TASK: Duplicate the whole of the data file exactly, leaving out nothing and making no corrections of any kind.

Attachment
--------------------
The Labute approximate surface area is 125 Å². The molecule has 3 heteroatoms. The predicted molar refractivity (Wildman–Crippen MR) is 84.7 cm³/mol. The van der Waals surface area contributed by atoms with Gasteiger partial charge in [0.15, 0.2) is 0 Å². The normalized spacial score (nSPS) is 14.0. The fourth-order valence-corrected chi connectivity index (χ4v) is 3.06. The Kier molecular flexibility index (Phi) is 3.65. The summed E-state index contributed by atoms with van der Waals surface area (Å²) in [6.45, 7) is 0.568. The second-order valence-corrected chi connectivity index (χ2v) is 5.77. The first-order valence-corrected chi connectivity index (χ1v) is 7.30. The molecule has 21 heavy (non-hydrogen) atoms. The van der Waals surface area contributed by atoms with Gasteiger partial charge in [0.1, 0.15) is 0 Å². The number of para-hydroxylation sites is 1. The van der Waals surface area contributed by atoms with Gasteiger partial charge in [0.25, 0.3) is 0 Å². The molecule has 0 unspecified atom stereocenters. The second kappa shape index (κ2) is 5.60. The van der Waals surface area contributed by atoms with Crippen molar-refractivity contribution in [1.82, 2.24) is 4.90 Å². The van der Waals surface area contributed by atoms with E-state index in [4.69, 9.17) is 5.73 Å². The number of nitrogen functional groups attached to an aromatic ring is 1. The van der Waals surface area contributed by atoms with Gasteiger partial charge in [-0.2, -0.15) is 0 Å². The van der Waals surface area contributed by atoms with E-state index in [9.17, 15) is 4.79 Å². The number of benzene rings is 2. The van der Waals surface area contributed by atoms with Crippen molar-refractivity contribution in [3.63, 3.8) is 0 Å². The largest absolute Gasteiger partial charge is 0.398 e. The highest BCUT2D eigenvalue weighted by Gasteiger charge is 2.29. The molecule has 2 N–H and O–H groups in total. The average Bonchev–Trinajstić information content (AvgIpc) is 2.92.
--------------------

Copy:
The Labute approximate surface area is 125 Å². The molecule has 3 heteroatoms. The predicted molar refractivity (Wildman–Crippen MR) is 84.7 cm³/mol. The van der Waals surface area contributed by atoms with Gasteiger partial charge in [0.15, 0.2) is 0 Å². The normalized spacial score (nSPS) is 14.0. The fourth-order valence-corrected chi connectivity index (χ4v) is 3.06. The Kier molecular flexibility index (Phi) is 3.65. The summed E-state index contributed by atoms with van der Waals surface area (Å²) in [6.45, 7) is 0.568. The second-order valence-corrected chi connectivity index (χ2v) is 5.77. The first-order valence-corrected chi connectivity index (χ1v) is 7.30. The molecule has 21 heavy (non-hydrogen) atoms. The van der Waals surface area contributed by atoms with Gasteiger partial charge in [0.1, 0.15) is 0 Å². The number of para-hydroxylation sites is 1. The van der Waals surface area contributed by atoms with Gasteiger partial charge in [0.25, 0.3) is 0 Å². The molecule has 0 unspecified atom stereocenters. The second kappa shape index (κ2) is 5.60. The van der Waals surface area contributed by atoms with Crippen molar-refractivity contribution in [1.82, 2.24) is 4.90 Å². The van der Waals surface area contributed by atoms with E-state index in [4.69, 9.17) is 5.73 Å². The number of nitrogen functional groups attached to an aromatic ring is 1. The van der Waals surface area contributed by atoms with Gasteiger partial charge in [-0.2, -0.15) is 0 Å². The van der Waals surface area contributed by atoms with E-state index in [9.17, 15) is 4.79 Å². The number of benzene rings is 2. The van der Waals surface area contributed by atoms with Crippen molar-refractivity contribution in [3.63, 3.8) is 0 Å². The largest absolute Gasteiger partial charge is 0.398 e. The highest BCUT2D eigenvalue weighted by Gasteiger charge is 2.29. The molecule has 2 N–H and O–H groups in total. The average Bonchev–Trinajstić information content (AvgIpc) is 2.92.